Love-hate relationship

19th May 2000 at 01:00
David Crane reads a Victorian student's letters from Clifton

Tankred Tunstall-Behrens, commissioned into the Royal Engineers in 1897, entered Clifton College in 1892 at the age of 14 intent on sitting the chiefly mathematical entrance exam for the Royal Military Academy, Woolwich. Three hundred and eighteen letters, by, from and concerning Tankred give a vivid picture of the boy's mathematical progress towards this goal.

Between the ages of eight and 13, at the Dragon School in Oxford under its progressive and enlightened headmaster, C C Lynam, himself a mathematician, Tankred had shown marked ability. He writes from Clifton in his third term:

"I don't know as much Maths as I did when I 1st came here, I am still doing, Combinations, Permutations, amp; Binomial Theorem, which I have been doing every term since I have been here. In Euclid I am doing the 3rd amp; 4th books. In Trigonometry I am beginning Logarithms and the solution of (triangles) with Logs as if they were new I have so utterly forggoten them although I knew them fairly last year".

Clifton was a different world from the Dragon School. Tankred was taught by the later famous author of mathematical textbooks, H S Hall, of whom the boy was easily contemptuous, and judged him short on explanation and insistent on drill and learning the method, and rigorously intent on getting his pupils through the Woolwich examination.

Clifton was a mathematical success story in the competitive world of the new public schools, and Hall embodied that competitive ethos. He would have things done his way. In a letter to Tankred's father in the boy's fifth term, he writes of: "the folly of trying to take a line of his own in defiance of all the teaching amp; warning he gets from me...there are certain recognised canons of good style, amp; 'good form' in mathematical work - without appreciating these fundamental principles of style and method a boy cannot become a Mathematician in any real sense. Moreover, in working for a competitive exam it is of the utmost importance that good methods wich conduce to accuracy amp; pace, shd be enforced."

Tankred was successfully drawn along by Hall: he was beginning analytical conics in January 1894 at the age of 15-and-a-half, couldn't understand a word of it and was "very hazy about my Dynamics". But two months later he could do problems in analytical conics "if I have the formulae before me but I dont know my formulae". By the age of 16 he could tackle problems of the kind reproduced here (taken from 1892 Clifton higher exam papers).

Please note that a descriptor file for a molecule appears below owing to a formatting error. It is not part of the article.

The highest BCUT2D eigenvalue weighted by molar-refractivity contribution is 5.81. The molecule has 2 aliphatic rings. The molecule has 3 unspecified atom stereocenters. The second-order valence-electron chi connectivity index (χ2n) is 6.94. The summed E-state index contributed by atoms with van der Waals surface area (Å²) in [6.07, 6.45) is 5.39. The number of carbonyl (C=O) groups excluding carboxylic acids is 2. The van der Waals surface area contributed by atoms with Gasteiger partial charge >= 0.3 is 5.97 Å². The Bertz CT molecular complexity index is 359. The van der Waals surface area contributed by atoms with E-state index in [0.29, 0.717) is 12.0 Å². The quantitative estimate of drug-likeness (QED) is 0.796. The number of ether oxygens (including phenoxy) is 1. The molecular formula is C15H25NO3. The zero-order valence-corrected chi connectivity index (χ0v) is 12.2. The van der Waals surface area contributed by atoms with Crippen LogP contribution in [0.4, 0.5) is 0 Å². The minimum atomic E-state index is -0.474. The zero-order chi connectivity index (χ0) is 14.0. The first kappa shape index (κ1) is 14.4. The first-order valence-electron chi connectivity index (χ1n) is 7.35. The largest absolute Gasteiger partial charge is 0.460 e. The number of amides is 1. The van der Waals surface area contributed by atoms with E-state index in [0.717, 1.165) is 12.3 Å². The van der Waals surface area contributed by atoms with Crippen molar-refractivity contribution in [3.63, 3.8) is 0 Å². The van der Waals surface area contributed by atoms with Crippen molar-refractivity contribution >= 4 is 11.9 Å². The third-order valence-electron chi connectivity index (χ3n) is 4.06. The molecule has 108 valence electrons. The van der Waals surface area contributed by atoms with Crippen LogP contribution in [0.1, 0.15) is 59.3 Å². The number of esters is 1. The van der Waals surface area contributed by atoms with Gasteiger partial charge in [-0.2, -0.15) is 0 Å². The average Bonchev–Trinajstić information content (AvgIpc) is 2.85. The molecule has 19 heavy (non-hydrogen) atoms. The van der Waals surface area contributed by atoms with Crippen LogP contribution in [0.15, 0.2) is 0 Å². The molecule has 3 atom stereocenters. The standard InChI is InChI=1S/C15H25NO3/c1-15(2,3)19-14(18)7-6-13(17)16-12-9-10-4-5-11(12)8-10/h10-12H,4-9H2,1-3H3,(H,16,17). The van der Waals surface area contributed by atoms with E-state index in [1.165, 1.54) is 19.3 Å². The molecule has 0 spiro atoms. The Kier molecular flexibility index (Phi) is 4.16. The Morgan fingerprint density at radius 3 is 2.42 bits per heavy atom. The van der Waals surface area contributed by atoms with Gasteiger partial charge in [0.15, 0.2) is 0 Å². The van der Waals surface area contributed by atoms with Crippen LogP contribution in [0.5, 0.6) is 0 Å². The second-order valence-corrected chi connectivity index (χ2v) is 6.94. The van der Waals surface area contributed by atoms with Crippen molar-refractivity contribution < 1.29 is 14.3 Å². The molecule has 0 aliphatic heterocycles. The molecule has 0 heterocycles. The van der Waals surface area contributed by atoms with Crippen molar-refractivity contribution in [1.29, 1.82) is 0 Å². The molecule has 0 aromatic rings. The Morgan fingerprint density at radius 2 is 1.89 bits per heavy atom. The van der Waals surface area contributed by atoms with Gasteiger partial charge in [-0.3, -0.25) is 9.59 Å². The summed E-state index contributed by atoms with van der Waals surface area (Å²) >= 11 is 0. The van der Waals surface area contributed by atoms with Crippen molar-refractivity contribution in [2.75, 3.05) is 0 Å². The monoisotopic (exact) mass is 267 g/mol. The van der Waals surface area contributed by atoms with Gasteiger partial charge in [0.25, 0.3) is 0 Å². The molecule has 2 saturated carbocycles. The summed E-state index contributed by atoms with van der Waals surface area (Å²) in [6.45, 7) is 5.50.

Plainly Hall's methods worked, though Tankred also had quiet assistance from a non-schoolmaster mathematician drafted in to help during the flu epidemic of 1895: "he is very patient amp; does not mind explaining I like him very much" and, during the holidays, from Mr Edwards, the head of the National school near his home in London, who was plainly a teacher of genius.

It is clear from these letters that Tankred loved mathematics at the Dragon School and hated it at Clifton. He writes to his father after only a week there: "Mr Hall teaches me Maths, but he makes the lessons intolerable amp; if it does not alter soon somehow, I shall begin really to hate Maths altogether. He growls at my style not of writing but of putting down my sums with a very few words, I know it is not quite right how I do them."

Clifton and H S Hall got him into Woolwich but perhaps at some cost to his mathematical energies. A friend of his family was the wife of the mathematician, George Boole. Three days after Tankred had written to his father, on December 2 1894, detailing textbooks he needed for the holidays - Salmon's Conics, Loney's Elements of Statics and Dynamics, Greaves' Elementary Statics - Mrs Boole addressed a meeting on "the safeguarding of the faculty of originality in children". It was not her view of mathematical education, nor C C Lynam's, that would do for Clifton and Woolwich.

'Letters between a Victorian Schoolboy and his Family 1892-1895', edited by David and Julie Crane, published privately, 1999 (ISBN 0 948545 11 9) or tel: 0191 384 7859


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